Thursday, April 18, 2019

TED 2019 – Day 3

TED is a strange place, a place where extraordinary things are commonplace. A place where you can sneak to the other end of the lunch line to quickly grab a second dessert and look embarrassed because Al Gore saw you do it. A place where a young woman strikes up a lunch conversation with you and when you look her up later, you learn she was on last year’s Forbes list of the World’s Top 50 Women in Tech. A place where they can put up a graphic showing that they are half way to raising their fundraising goal of $568M, which they announced two hours earlier. And, a place where after an interview covering what to do about about hate speech on the Internet, questions from the audience come from a member of the South African Truth and Reconciliation Council, the CEO of the Anti-Defamation League, and Bill Joy. Welcome to another day at the strange place called TED!
The day was very full, as is my head! There were too many good talks and interviews and not enough time to write, so I'm going to try and restrict myself to ones I thought were worth noting. I'm also going to write about them in no particular order. 

Chris Anderson interviewing Roger McNamee
After lunch, Chris Anderson interviewed Roger McNamee, an early investor in Facebook who recently wrote the book, Zucked: Waking Up to the Facebook Catastrophe. Though the interview was not part of the main stage talks, it was one of best discussions so far. Definitely look for the podcast of this when it becomes available wherever you get your podcasts as it covered a lot of ground and is hard to summarize. 

McNamee told of his increased concern during 2016 that something was going wrong with Facebook and its algorithms. He relayed his concerns to Facebook leadership, but got no good answers. That whole story is told in his book. He spent a lot of the time talking about how Facebook's (and Google's and others') business model was the core of the problem, not the leadership or the algorithms. McNamee argued that we may need some sort of antitrust action or consent degree to resolve this problem. 

This was the interview I mentioned earlier where an incredible array of people asking questions/comments afterwards. The final comment was by someone from Africa who thought it was amusing for the West to be concerned about having their elections hijacked when they had done the same to African nations for decades. That got a hearty round of applause.

Rick Doblin discussed his work with using drugs like MDMA (Ecstasy) for the treatment of mental illnesses and his efforts to get FDA approval for their usage. It is not a long-term dosage like with anti-depressants, but is part of a limited-time treatment in conjunction with psychotherapy. His results for the treatment of PTSD with MDMA was impressive, with over 50% cured from PTSD. He claimed they were cured, not just being treated. If that is true, that would be a real breakthrough. I was less impressed by his desire to broaden the use of psychedelics for all manner of things like increased creativity and spiritual insight. 
The conference center looks over the bay and mountains

Elizabeth Dunn, a happiness researcher, talked about how her research showing that being generous leads to happiness. Unfortunately, she realized that she was not all generous in her own life. By helping to support a Syrian refugee family that moved to her town, she came to understand that the key is to be able to envision your donation's direct effect via some sort of personal connection rather than just giving money. I'll have to think about that for charities like the Amistad Mission that I'm apart of.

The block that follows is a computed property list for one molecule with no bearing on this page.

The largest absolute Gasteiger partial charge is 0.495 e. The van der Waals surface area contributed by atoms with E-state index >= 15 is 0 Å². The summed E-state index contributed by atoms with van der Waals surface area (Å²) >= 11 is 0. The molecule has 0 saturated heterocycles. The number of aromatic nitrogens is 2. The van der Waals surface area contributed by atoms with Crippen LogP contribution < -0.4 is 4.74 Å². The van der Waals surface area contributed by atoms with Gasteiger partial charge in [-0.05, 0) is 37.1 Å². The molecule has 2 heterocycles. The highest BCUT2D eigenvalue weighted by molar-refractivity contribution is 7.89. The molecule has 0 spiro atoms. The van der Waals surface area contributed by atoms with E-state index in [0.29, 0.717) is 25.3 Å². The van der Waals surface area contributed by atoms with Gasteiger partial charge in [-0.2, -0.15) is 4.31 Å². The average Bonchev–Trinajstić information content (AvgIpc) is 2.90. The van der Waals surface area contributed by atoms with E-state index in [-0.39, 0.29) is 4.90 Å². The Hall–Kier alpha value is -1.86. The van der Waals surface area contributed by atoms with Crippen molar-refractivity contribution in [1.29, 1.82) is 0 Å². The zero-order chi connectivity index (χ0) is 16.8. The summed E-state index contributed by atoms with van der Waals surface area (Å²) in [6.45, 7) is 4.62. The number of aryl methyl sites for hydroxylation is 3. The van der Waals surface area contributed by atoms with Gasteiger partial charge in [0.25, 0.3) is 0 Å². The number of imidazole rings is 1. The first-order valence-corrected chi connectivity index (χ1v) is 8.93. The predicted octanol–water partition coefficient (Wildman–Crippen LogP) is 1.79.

The highlight of the day, however, was Michael Tubbs, the 28-year-old mayor of Stockton, CA. It is a troubled city with lots of problems. He grew up there and while in college, his cousin was murdered. Tubbs decided to do something about it. He was elected to the Council while still in college and recently  became mayor. I can't do his talk justice by describing it, so please watch it when it becomes available. 

One thing from his talk that stood out to me was his use of the parable of the Good Samaritan as an illustration of who was his neighbor. He did a really good job of telling that parable, though managed to do so without mentioning God. Regardless, it was good to hear the Word correctly used on stage. 

Jonny Sun and one of his social media cartoons
Rahul Mehrotra talked about his studies of a 7M-person temporary city that is built (and taken down) every 12 years for a religious festival in India. Sharmeen Obaid-Chinoy told how her Oscar-winning film about honor killings in Pakistan was changing rural villages in her country. Jonny Sun spoke about the positive impact of work with humor, cartoons, and self-revelation on social media. Nick Bostrom spent quite a bit of time explaining that we are all going to die in one of a whole array of catastrophes, but he did really know what we should do about it. 

Hannah Gatsby gave a funny and moving comedy/not comedy act. Katie Hood spoke about educating people to understand true love from abusive love. Her talk is well worth watching when the video version comes out, especially if you think you or someone in your life might be going through this. Bjarke Ingels spoke on designing things like modular, floating cities to deal with rising sea levels. 

Alvin Ailey Dance American Dance Theater performance
There was a moving dance performance by the Alvin Ailey American Dance Theater done to gospel music and using baptism as its inspiration. Judith Jamison spoke afterwards about Ailey's creation of the dance and the dance company, as well as her experiences as one of its early dancers. Her thoughts and wit made her talk an enjoyable one.

Basically, it was another, crazy busy, moving, and normal day at TED. Need to get more sleep for tomorrow! 

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